Historically, the technology of the batteries that power notebook PCs has developed at a somewhat slower rate than other aspects of mobile computing technology. Furthermore, as batteries get better the power advantage is generally negated by increased consumption from higher performance PCs, with the result that average battery life remains fairly constant.

The chemical formulation that was common up to 1996 was Nickel-Cadmium (NiCad). As well as being environmentally unfriendly, NiCad batteries were heavy, low in capacity and prone to the dreaded memory effect. The latter was a consequence recharging a battery before it was fully discharged. The memory effect caused batteries to forget their true charge and instead provide a charge capacity much smaller and often equivalent to the average usage time prior to its recharge. Fortunately NiCad batteries are almost impossible to find in notebook PCs these days.

The replacement for Nickel-Cadmium was Nickel-Metal Hydride (NiMH), a more environment-friendly formulation, with a higher energy density and rather less prone to the memory effect. By 1998, the most advanced commercially available formulation was Lithium Ion (Li-Ion). Lithium Ion has a longer battery life (typically around three hours) than NiMH and does not have to be fully discharged before recharging. It is also lighter to carry. Although the price differential is narrowing, Li-Ion continues to carry a price premium over NiMH.

The main ingredient of an Li-Ion battery is lithium – not as the pure lithium metal, but in the form of atoms within the graphite forming the battery’s anode (positive terminal), as lithium-cobalt oxide or lithium-mangan oxide in the cathode (negative terminal) and as lithium salt in the battery’s electrolyte. It relies on reversible action. When being charged, some of the lithium ions usually stored in the cathode are released and make their way to the graphite (carbon) anode., where they combine into its crystalline structure. When connected to a load – such as a notebook PC – the electrochemical imbalance within the battery created by the charging process is reversed, delivering a current to the load.

Lithoin

Li-Ion is used in all sorts of high-end electronic equipment, such as mobile phones and digital cameras. One downside is that it self-discharges over a few months if left on the shelf – so it requires care on the part of the user to keep it in tip-top condition.

1999 saw Lithium polymer (Li-polymer) emerged as the likely battery technology of the future. Using lithium – the lightest metal on earth – this technology offers potentially greater energy densities than Li-Ion. Instead of using a liquid electrolyte – as is the case with conventional battery technologies – Li-polymer uses a solid or gel material impregnated with the electrolyte. This enables batteries to be made in almost any shape, allowing them to be placed in any of the many parts of a notebook case that would normally be filled with air. Cells are constructed from a flexible, multi-layered 100-micron thick film laminate that does not require a hard leak-proof casing. The laminate comprises five layers: a current-collecting metal foil, cathode, electrolyte, lithium foil anode and insulator.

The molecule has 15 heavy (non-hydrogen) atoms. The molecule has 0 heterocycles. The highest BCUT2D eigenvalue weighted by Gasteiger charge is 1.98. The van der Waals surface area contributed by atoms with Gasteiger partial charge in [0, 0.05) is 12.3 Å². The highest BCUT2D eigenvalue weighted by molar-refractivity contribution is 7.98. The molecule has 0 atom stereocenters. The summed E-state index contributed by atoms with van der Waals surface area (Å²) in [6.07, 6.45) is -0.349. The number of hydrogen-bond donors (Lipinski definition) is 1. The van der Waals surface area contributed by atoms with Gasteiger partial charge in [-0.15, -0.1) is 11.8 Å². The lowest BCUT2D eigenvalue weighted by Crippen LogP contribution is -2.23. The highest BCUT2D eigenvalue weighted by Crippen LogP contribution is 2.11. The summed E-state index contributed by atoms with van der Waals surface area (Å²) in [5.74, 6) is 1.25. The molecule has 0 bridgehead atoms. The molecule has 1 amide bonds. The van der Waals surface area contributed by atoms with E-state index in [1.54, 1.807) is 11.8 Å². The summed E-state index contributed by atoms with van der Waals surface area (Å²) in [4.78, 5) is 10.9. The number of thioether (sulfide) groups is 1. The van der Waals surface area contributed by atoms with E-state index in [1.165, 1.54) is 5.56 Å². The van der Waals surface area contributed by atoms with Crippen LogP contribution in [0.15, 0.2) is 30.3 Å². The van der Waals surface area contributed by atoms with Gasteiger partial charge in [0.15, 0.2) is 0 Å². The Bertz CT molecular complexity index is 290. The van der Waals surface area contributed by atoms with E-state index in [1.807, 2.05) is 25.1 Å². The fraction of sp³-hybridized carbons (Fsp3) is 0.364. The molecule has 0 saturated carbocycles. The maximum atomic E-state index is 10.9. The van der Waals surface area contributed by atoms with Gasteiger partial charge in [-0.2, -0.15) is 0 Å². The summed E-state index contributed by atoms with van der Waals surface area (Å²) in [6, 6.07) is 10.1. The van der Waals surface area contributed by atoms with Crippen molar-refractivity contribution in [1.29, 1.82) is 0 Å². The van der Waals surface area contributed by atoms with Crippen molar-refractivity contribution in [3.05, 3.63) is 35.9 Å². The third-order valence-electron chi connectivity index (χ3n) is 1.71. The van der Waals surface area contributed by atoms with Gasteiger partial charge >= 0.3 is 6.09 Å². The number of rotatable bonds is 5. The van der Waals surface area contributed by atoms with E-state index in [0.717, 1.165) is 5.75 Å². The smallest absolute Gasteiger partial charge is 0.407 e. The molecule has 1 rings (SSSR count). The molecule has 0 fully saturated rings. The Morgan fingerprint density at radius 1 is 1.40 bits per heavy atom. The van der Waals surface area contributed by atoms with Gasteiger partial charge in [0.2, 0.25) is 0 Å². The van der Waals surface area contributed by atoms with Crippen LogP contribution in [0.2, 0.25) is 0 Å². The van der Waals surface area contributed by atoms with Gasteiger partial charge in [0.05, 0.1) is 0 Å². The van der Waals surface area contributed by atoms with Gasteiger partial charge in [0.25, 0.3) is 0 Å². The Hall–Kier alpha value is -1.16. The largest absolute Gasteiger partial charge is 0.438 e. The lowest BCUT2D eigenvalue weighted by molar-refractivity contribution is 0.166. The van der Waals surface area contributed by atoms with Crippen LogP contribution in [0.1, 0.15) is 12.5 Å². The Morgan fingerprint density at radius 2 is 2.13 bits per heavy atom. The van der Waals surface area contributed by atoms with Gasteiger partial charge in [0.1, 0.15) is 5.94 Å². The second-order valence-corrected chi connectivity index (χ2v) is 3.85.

Early lithium polymer battery prototypes proved unable to produce currents sufficiently high to make them practical. Bell core technology – named after the laboratory that invented it – is a variation on the lithium polymer theme that addresses the problem by using a mixture of liquid and polymer electrolytes able to produce higher levels of current. A number of manufacturers have licensed this technology and, in early 1999, Matsushita announced plans to commence large-scale production – 300,000 units per month – of Li-polymer batteries. Initially, the principal market for these devices will be PDAs and mobile phones, where space and weight are at a premium and value is high. Increasing use in notebook PCs is expected in the second half of 1999.

Lithium

Zinc-Air technology is another emerging technology and possible competitor to Li-polymer. As the name suggests, Zinc-Air batteries use oxygen in the chemical reaction to produce electricity, thus removing the need to include metal reaction elements. Energy density by weight is therefore reduced, but volume also increases due to the need for air-breathing chambers in the battery. This reduces its appeal for small form factor devices and may relegate it to being a niche technology.

Lithium polymer is only one of several enabling technologies central to Toshiba’s view of how mobile computing will look a few years hence.

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